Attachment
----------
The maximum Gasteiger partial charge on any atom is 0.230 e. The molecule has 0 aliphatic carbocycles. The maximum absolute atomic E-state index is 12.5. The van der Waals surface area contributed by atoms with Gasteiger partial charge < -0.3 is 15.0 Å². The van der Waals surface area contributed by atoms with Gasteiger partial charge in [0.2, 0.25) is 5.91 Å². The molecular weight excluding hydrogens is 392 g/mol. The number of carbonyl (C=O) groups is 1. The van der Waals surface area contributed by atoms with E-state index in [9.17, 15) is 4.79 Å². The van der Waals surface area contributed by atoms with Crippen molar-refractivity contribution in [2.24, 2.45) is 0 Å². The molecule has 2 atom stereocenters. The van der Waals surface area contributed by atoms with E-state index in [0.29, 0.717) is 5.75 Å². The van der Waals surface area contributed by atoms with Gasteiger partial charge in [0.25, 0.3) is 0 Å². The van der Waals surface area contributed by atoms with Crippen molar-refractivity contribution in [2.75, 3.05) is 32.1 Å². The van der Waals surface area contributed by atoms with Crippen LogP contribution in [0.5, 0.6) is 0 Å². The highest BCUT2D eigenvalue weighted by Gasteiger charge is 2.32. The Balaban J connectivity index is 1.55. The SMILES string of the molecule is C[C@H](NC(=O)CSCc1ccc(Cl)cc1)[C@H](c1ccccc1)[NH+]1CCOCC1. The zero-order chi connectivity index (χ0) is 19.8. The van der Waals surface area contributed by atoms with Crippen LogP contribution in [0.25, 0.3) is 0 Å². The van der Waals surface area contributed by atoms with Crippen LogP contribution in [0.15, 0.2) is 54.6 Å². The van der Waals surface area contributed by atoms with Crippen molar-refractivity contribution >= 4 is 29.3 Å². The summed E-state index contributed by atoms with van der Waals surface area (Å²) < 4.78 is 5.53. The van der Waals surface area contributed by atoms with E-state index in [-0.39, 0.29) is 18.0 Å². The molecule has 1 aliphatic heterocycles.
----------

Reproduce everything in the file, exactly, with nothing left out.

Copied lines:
The maximum Gasteiger partial charge on any atom is 0.230 e. The molecule has 0 aliphatic carbocycles. The maximum absolute atomic E-state index is 12.5. The van der Waals surface area contributed by atoms with Gasteiger partial charge < -0.3 is 15.0 Å². The van der Waals surface area contributed by atoms with Gasteiger partial charge in [0.2, 0.25) is 5.91 Å². The molecular weight excluding hydrogens is 392 g/mol. The number of carbonyl (C=O) groups is 1. The van der Waals surface area contributed by atoms with E-state index in [9.17, 15) is 4.79 Å². The van der Waals surface area contributed by atoms with Crippen molar-refractivity contribution in [2.24, 2.45) is 0 Å². The molecule has 2 atom stereocenters. The van der Waals surface area contributed by atoms with E-state index in [0.29, 0.717) is 5.75 Å². The van der Waals surface area contributed by atoms with Gasteiger partial charge in [0.25, 0.3) is 0 Å². The van der Waals surface area contributed by atoms with Crippen molar-refractivity contribution in [2.75, 3.05) is 32.1 Å². The van der Waals surface area contributed by atoms with Crippen LogP contribution in [0.5, 0.6) is 0 Å². The highest BCUT2D eigenvalue weighted by Gasteiger charge is 2.32. The Balaban J connectivity index is 1.55. The SMILES string of the molecule is C[C@H](NC(=O)CSCc1ccc(Cl)cc1)[C@H](c1ccccc1)[NH+]1CCOCC1. The zero-order chi connectivity index (χ0) is 19.8. The van der Waals surface area contributed by atoms with Crippen LogP contribution in [0.25, 0.3) is 0 Å². The van der Waals surface area contributed by atoms with Crippen LogP contribution in [0.15, 0.2) is 54.6 Å². The van der Waals surface area contributed by atoms with Crippen molar-refractivity contribution >= 4 is 29.3 Å². The summed E-state index contributed by atoms with van der Waals surface area (Å²) < 4.78 is 5.53. The van der Waals surface area contributed by atoms with E-state index in [-0.39, 0.29) is 18.0 Å². The molecule has 1 aliphatic heterocycles.